“Nova Legenda Anglie” has his story in Volume 2. He’s an unofficial saint, never canonized, but lots of miracles happened at his tomb and many ships in danger out on the Channel were saved by his prayers.
He was just a normal Benedictine monk who lived his whole life in the Dover abbey. But on August 2 or August 5, 1295, the French raided Dover. All the other monks got the heck out of Dodge, but Thomas de la Hale (or Thomas de Halys, or Thomas Hales — it gets spelled different ways) was sick and stayed in the monastery.
Well, apparently the French sailors were not happy with the lack of plunder, so they threatened him with torture and death unless he revealed where the monks kept the good vestments and altar vessels, as well as any money they might have around the place.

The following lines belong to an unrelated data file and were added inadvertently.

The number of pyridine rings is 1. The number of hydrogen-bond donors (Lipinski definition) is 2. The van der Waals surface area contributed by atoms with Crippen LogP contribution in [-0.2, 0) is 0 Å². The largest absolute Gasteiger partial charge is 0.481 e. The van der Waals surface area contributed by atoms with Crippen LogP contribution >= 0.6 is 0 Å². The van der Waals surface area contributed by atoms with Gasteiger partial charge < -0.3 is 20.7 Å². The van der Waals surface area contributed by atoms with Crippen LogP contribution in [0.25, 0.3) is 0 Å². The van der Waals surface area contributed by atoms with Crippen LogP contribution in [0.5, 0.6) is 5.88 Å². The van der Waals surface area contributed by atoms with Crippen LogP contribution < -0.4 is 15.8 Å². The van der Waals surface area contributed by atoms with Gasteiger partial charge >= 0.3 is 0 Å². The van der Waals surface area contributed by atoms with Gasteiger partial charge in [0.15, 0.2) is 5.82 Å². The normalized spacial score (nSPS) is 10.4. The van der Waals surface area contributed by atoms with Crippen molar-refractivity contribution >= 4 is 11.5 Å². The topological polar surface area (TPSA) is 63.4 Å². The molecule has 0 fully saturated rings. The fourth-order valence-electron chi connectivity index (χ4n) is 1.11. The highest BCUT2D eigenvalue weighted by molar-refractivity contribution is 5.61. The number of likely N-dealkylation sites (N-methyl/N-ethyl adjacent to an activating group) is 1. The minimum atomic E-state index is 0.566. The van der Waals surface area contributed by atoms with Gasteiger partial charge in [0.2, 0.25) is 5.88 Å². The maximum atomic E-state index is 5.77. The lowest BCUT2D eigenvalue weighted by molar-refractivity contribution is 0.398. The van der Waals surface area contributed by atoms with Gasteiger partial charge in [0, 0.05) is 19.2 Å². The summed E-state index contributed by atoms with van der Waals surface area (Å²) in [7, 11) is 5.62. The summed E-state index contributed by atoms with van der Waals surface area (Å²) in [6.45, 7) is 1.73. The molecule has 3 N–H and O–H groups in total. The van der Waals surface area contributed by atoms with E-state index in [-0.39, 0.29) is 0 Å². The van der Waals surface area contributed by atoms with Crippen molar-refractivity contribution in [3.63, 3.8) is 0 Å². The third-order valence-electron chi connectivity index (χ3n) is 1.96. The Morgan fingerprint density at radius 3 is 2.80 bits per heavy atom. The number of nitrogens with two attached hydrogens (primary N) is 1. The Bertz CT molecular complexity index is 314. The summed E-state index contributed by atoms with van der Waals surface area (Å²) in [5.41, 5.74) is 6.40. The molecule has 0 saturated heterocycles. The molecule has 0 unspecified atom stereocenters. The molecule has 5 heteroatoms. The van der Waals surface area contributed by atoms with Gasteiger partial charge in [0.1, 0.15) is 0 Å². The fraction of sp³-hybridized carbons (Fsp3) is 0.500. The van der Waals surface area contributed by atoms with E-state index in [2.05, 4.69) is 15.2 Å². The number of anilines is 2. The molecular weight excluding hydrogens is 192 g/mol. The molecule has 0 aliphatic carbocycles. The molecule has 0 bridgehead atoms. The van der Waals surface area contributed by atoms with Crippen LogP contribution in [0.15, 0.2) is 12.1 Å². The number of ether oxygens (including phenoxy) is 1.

Thomas didn’t say a thing.
They put a sword through his guts and left him to die.
Well, the English Benedictines called him a martyr, and various English people begged the Pope to canonize him. But apparently this was no go. This didn’t stop the English from regarding him as a saint or making much of his relics. At least until the Reformation.
(This is not the same guy as the famous devotional writer, Brother Thomas of Hales of the Franciscans, who wrote the “Luve Ron” in Middle English.)